WASHINGTON -- President Bush is calling for expanded research into global warming along with a fresh proposal to seek technologies that can curb greenhouse gases.
Before starting a six-day, five-nation trip to Europe, where his environmental policies have come under attack, Bush was announcing new initiatives Monday to study the rise in the Earth's temperature.
Scientists attribute the phenomenon to heat-trapping gases in the atmosphere. The gases result in part from human activities, such as burning fossil fuels.
The president was proposing an effort to study global warming and bolster coordination among research institutions throughout the world, aides said. He also was calling for a separate initiative that would fund research for the development of new technologies to cut greenhouse gases.
Bush hopes to ease tension with U.S. allies by agreeing that there is a problem -- even if his solution lacks the regulatory teeth of the international pact negotiated in 1997 in Kyoto, Japan, requiring industrialized nations to reduce greenhouse gases by specified amounts.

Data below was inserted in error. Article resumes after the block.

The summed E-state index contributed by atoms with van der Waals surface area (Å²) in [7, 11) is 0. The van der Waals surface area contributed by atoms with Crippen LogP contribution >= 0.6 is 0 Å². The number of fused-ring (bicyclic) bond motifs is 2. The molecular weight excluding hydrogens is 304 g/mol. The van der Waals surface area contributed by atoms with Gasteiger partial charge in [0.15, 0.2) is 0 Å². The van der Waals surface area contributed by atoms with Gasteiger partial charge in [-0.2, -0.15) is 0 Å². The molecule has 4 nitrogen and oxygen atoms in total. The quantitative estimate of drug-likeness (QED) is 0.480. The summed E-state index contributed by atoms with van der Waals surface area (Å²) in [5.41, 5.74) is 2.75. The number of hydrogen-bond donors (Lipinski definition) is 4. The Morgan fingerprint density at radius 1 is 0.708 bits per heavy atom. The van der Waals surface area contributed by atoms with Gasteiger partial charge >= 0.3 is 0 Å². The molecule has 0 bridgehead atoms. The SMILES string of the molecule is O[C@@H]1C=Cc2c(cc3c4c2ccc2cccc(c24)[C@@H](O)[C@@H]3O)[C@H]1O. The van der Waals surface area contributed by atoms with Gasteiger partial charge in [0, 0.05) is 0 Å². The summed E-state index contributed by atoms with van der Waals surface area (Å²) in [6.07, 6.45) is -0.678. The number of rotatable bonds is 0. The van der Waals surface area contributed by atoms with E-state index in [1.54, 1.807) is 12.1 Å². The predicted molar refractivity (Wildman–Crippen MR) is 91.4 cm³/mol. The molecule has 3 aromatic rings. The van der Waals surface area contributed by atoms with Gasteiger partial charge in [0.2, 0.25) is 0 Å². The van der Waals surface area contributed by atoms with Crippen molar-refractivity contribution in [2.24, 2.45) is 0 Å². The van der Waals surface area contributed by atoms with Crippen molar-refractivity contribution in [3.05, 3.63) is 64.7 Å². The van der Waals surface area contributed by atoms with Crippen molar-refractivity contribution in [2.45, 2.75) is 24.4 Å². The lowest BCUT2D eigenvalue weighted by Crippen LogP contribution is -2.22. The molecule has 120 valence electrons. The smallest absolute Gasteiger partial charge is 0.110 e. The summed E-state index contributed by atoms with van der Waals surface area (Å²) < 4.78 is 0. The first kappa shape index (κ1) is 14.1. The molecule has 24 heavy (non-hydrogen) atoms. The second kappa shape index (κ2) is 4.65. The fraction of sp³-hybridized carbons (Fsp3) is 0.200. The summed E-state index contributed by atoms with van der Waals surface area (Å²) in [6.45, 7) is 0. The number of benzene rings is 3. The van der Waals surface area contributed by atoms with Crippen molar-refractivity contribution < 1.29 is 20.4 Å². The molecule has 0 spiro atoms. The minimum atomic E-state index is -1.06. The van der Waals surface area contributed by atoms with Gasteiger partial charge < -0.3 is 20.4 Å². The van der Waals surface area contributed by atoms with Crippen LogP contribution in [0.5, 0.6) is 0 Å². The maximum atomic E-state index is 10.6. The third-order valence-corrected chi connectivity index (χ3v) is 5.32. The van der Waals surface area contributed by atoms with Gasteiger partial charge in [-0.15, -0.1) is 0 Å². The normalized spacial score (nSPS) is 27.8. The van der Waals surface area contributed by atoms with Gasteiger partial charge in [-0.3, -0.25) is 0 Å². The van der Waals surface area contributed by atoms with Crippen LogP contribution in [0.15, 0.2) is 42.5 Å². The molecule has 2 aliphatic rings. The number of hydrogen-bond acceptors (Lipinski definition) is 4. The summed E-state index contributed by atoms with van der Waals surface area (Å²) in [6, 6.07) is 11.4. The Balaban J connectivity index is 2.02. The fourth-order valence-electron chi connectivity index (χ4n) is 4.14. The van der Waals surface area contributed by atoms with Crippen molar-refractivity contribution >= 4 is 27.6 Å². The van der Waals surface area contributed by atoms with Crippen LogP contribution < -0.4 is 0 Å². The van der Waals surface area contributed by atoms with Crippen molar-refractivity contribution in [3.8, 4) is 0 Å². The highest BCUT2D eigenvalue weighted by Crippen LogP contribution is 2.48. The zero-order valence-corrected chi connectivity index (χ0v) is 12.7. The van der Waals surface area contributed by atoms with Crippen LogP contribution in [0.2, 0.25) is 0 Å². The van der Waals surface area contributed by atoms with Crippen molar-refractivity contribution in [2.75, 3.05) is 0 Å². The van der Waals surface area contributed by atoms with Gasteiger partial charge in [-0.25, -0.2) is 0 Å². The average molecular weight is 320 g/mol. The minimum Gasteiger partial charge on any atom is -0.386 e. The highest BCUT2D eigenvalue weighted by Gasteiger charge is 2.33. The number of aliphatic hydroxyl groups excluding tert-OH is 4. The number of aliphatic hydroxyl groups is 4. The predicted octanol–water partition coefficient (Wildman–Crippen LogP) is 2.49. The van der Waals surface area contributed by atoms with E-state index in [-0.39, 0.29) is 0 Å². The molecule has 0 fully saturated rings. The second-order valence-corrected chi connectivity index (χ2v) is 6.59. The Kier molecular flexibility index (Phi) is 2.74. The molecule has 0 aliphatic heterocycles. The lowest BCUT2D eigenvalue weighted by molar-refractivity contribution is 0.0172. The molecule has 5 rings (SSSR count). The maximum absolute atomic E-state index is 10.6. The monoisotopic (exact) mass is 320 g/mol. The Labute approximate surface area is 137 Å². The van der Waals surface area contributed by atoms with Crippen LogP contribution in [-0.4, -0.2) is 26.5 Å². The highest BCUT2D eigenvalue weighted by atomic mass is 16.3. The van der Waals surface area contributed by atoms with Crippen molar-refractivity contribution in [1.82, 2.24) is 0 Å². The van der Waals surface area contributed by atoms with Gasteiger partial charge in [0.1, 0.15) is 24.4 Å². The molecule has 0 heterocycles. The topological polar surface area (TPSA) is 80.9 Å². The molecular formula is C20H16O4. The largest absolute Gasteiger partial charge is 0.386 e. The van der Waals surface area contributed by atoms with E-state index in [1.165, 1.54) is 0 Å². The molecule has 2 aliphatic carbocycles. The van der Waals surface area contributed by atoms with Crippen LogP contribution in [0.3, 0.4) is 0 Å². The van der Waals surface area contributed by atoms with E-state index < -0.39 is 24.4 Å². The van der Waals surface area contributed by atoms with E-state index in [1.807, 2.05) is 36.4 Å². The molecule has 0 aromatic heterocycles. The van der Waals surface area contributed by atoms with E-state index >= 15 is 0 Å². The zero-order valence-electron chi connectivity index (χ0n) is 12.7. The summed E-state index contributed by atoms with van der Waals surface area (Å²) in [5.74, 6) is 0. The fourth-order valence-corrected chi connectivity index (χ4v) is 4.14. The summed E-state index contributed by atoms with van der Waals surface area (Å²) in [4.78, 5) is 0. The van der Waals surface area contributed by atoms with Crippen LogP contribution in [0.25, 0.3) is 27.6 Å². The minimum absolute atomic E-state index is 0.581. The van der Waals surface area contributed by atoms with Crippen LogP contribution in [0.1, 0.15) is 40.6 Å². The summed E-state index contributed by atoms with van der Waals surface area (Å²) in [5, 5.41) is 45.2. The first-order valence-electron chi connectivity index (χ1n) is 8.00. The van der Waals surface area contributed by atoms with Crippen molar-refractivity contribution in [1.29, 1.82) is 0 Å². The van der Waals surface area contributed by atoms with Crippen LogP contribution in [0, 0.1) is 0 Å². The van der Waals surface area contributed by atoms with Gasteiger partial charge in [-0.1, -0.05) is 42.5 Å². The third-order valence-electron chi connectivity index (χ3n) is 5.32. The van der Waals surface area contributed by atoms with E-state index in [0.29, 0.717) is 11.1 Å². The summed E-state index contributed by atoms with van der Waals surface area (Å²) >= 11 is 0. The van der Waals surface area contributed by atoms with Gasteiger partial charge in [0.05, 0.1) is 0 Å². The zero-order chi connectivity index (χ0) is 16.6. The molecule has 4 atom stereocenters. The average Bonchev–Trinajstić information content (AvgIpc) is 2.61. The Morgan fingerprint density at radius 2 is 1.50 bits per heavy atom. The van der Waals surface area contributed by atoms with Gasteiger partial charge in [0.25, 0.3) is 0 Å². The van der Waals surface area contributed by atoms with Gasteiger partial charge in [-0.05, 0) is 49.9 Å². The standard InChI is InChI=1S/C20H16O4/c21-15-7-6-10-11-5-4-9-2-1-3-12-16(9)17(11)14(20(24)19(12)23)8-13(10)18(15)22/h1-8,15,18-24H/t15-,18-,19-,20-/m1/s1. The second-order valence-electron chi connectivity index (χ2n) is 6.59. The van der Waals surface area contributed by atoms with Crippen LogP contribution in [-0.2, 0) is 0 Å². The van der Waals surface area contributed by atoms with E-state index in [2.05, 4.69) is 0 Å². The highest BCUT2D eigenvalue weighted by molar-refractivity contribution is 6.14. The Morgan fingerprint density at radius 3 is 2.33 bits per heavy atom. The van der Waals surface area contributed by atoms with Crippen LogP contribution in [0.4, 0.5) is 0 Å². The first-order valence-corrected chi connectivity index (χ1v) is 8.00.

Even before Bush unveiled his initiatives, there was new criticism of his approach toward the global warming.
The Environmental Defense Fund said any proposal without mandatory caps on greenhouse gas emissions would be inadequate.
"The threat from global warming will continue to grow until these gases are brought under control," said the group's chief scientist, Michael Oppenheimer.
In Spain, Bush's first stop, thousands of demonstrators marched on Sunday to protest, among other things, his stance on global warming.
A banner stretched across a speaker's platform in Madrid said: "No to interventionism. No to neoliberal globalization. No to the destruction of the climate."
A report by the National Academy of Sciences presented to the White House last week concluded that the Earth's temperature is rising, mainly because of human activities, and said dire climate changes could occur this century.
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